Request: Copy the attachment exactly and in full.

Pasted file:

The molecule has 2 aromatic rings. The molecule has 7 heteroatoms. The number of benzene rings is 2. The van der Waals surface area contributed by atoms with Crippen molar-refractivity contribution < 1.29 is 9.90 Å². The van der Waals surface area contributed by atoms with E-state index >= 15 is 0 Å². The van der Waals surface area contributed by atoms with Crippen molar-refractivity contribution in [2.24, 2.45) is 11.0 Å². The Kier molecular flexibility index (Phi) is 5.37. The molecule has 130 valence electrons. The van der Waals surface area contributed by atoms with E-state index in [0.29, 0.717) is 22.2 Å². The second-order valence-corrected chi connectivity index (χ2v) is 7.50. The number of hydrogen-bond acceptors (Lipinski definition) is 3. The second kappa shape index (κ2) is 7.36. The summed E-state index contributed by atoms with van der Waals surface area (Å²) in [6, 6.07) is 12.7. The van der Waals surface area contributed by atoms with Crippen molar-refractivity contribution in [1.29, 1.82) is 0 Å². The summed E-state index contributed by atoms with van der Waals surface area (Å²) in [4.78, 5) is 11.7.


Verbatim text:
The molecule has 2 aromatic rings. The molecule has 7 heteroatoms. The number of benzene rings is 2. The van der Waals surface area contributed by atoms with Crippen molar-refractivity contribution < 1.29 is 9.90 Å². The van der Waals surface area contributed by atoms with E-state index >= 15 is 0 Å². The van der Waals surface area contributed by atoms with Crippen molar-refractivity contribution in [2.24, 2.45) is 11.0 Å². The Kier molecular flexibility index (Phi) is 5.37. The molecule has 130 valence electrons. The van der Waals surface area contributed by atoms with E-state index in [0.29, 0.717) is 22.2 Å². The second-order valence-corrected chi connectivity index (χ2v) is 7.50. The number of hydrogen-bond acceptors (Lipinski definition) is 3. The second kappa shape index (κ2) is 7.36. The summed E-state index contributed by atoms with van der Waals surface area (Å²) in [6, 6.07) is 12.7. The van der Waals surface area contributed by atoms with Crippen molar-refractivity contribution in [1.29, 1.82) is 0 Å². The summed E-state index contributed by atoms with van der Waals surface area (Å²) in [4.78, 5) is 11.7.